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Commission Proposes New Rules for Consumer Centred Clean Energy Transition

Image Source: European Commission

The European Commission today presents a package of measures to keep the European Union competitive as the clean energy transition is changing global energy markets.

The Commission wants the EU to lead the clean energy transition, not only adapt to it. For this reason the EU has committed to cut CO2 emissions by at least 40% by 2030 while modernising the EU’s economy and delivering on jobs and growth for all European citizens. Today’s proposals have three main goals: putting energy efficiency first, achieving global leadership in renewable energies and providing a fair deal for consumers.

Consumers are active and central players on the energy markets of the future. Consumers across the EU will in the future have a better choice of supply, access to reliable energy price comparison tools and the possibility to produce and sell their own electricity. Increased transparency and better regulation give more opportunities for civil society to become more involved in the energy system and respond to price signals. The package also contains a number of measures aimed at protecting the most vulnerable consumers.

The Vice-President for Energy Union Maroš Šefčovič said:

“Today’s package will boost the clean energy transition by modernising our economy. Having led global climate action in recent years, Europe is now setting an example by creating the conditions for sustainable jobs, growth and investment. Today’s proposals touch upon all clean energy related sectors: research and innovation, skills, buildings, industry, transport, digital, finance to name but a few. These measures will equip all European citizens and businesses with the means to make the most of the clean energy transition.”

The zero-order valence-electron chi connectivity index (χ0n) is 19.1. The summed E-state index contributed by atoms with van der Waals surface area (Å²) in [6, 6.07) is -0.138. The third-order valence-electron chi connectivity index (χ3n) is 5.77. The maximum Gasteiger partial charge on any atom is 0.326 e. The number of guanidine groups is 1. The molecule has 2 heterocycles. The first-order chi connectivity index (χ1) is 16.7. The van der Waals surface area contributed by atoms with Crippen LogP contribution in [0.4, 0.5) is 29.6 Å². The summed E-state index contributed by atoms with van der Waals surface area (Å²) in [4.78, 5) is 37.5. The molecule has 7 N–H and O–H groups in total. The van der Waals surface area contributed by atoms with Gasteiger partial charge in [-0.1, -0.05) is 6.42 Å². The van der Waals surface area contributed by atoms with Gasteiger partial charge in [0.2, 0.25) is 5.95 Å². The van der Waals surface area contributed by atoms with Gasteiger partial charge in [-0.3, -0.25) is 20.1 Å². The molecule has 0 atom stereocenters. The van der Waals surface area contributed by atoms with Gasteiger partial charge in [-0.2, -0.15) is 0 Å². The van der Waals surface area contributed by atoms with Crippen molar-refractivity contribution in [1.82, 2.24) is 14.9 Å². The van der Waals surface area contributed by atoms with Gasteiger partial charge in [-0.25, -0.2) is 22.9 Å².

Commissioner for Climate Action and Energy Miguel Arias Cañete said:

“Our proposals provide a strong market pull for new technologies, set the right conditions for investors, empower consumers, make energy markets work better and help us meet our climate targets. I’m particularly proud of the binding 30% energy efficiency target, as it will reduce our dependency on energy imports, create jobs and cut more emissions. Europe is on the brink of a clean energy revolution. And just as we did in Paris, we can only get this right if we work together. With these proposals, the Commission has cleared the way to a more competitive, modern and cleaner energy system. Now we count on European the Parliament and our Member States to make it a reality.”

The Commission’s “Clean Energy for All Europeans” proposals are designed to show that the clean energy transition is the growth sector of the future – that’s where the smart money is. Clean energies in 2015 attracted global investment of over 300 billion euros. The EU is well placed to use our research, development and innovation policies to turn this transition into a concrete industrial opportunity. By mobilising up to 177 billion euros of public and private investment per year from 2021, this package can generate up to a 1% increase in GDP over the next decade and create 900,000 new jobs.

The Clean Energy for All Europeans legislative proposals cover energy efficiency, renewable energy, the design of the electricity market, security of electricity supply and governance rules for the Energy Union. In addition, the Commission proposes a new way forward for Ecodesign as well as a strategy for connected and automated mobility.

The package also includes actions to accelerate clean energy innovation and to renovate Europe’s buildings. It provides measures to encourage public and private investment, promote EU industrial competitiveness and mitigate the societal impact of the clean energy transition. We are also exploring ways in which the EU can show further leadership in clean energy technology and services to help non-EU countries achieve their policy goals.

 

Source: EU Commission

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